I had seen reports that some people have signed up for the beta testing and had new ethnicity reports. There are two requirements to get these before they are rolled out to others: 1) you have to test on the v5 chip; 2) you have to sign up for the beta test. It’s important to remember that just because your ancestors lived in a certain area it doesn’t mean they were ethnically from the area. I refer to this YouTube video: History of Europe – 6013 years in 3 minutes – YouTube Video MrOwnerandPwner. Direct link to video: History of Europe – 6013 years in 3 minutes – YouTube Video MrOwnerandPwner https://www.youtube.com/watch?v=uxDyJ_6N-6A (about 3:27 minutes long). In this video, it shows how much boundaries have changed in 6,013 years in Europe. By the same manner, boundaries have changed on most other continents during similar periods. As someone who should have a lot of British ancestry, my British ancestry is probably a mix of Viking, Scandinavian, French, Spanish, Roman/Italian, German, and whatever other ethnic groups have moved to the United Kingdom over the centuries.
It’s a long article so I shortened it a fair amount.
Here’s the article – The 23andMe Ancestry Algorithm Gets an Upgrade: https://blog.23andme.com/ancestry-reports/algorithm-gets-an-upgrade/.
Improved accuracy. Less uncertainty. Better science.
We like to call 23andMe’s Ancestry Composition a living analysis of your DNA, one that gets better and more granular over time as more and more people from different backgrounds become customers.
This Fall we’re making another upgrade to that analysis that will improve the accuracy, as well as reduce the amount of “unassigned” and non-specific ancestry assignments. But, some 23andMe users may see some pretty big shifts in their results: For example, many should expect an increase in their most common ancestry proportion and a reduction in their broadly ancestries. The end of this post includes a summary of some of the most common ways in which 23andMe users’ results will change.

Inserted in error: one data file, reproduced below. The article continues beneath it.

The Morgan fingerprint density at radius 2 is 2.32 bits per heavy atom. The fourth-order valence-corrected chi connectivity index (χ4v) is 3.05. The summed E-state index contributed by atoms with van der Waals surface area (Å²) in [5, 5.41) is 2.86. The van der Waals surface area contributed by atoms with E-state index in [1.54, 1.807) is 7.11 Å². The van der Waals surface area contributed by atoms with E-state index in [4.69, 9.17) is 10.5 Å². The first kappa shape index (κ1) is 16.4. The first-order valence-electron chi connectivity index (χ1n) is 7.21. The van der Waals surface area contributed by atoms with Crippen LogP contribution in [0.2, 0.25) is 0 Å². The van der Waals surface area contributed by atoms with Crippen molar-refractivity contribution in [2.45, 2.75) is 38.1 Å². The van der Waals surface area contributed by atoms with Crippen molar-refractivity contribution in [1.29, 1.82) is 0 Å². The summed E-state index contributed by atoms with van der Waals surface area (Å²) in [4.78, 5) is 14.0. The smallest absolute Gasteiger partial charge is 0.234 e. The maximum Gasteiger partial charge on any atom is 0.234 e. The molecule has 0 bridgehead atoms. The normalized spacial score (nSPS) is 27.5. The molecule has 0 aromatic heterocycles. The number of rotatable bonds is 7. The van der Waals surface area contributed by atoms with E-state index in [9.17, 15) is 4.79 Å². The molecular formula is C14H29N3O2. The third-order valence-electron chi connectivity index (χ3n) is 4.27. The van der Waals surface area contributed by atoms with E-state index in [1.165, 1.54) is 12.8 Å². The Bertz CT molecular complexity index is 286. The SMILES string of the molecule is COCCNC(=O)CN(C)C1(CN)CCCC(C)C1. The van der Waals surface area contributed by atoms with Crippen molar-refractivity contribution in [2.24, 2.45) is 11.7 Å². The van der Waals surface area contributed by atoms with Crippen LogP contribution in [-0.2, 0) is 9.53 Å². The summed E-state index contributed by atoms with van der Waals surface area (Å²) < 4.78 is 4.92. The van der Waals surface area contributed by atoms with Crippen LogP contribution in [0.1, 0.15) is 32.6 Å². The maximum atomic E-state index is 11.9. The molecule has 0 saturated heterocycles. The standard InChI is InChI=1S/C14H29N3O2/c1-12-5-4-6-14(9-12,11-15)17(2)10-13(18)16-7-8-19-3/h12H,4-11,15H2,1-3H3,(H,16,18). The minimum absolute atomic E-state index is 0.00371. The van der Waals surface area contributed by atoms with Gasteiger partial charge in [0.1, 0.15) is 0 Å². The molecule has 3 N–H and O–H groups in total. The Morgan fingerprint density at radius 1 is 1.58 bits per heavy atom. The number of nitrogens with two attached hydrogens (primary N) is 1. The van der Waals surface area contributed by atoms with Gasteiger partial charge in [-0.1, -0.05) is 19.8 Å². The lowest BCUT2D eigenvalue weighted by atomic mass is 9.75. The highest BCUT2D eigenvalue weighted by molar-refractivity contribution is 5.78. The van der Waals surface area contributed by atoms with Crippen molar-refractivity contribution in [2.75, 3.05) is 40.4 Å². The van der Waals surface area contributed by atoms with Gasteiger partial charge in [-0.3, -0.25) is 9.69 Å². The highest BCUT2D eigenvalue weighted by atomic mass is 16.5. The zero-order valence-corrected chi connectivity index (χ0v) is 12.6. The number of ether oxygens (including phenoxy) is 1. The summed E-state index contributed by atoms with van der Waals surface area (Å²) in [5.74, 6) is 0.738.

In parallel with this update to the Ancestry Composition analysis, we’re updating our reference dataset for our recent ancestor locations feature, so you might see your recent ancestor locations and match strengths change as well.
This is all part of our ongoing efforts to improve our customer offerings. It’s worth looking back at what we’ve done since 2008 when we first started offering customers a breakdown of their ancestry.
A look back
A lot has happened in the past 12 years. Millions of individuals have joined 23andMe and ongoing research efforts have helped us understand more about genetic diversity around the world. 23andMe has also made great strides in improving the underlying algorithms and reference populations that we use to deliver these results. In 2008, we broke down ancestry into three main categories: African, European, and East Asian. Since then we’ve offered a series of updates where we refined those original estimates into more and more granular results. Now customers can discover if their DNA traces to more than 2,000 regions worldwide.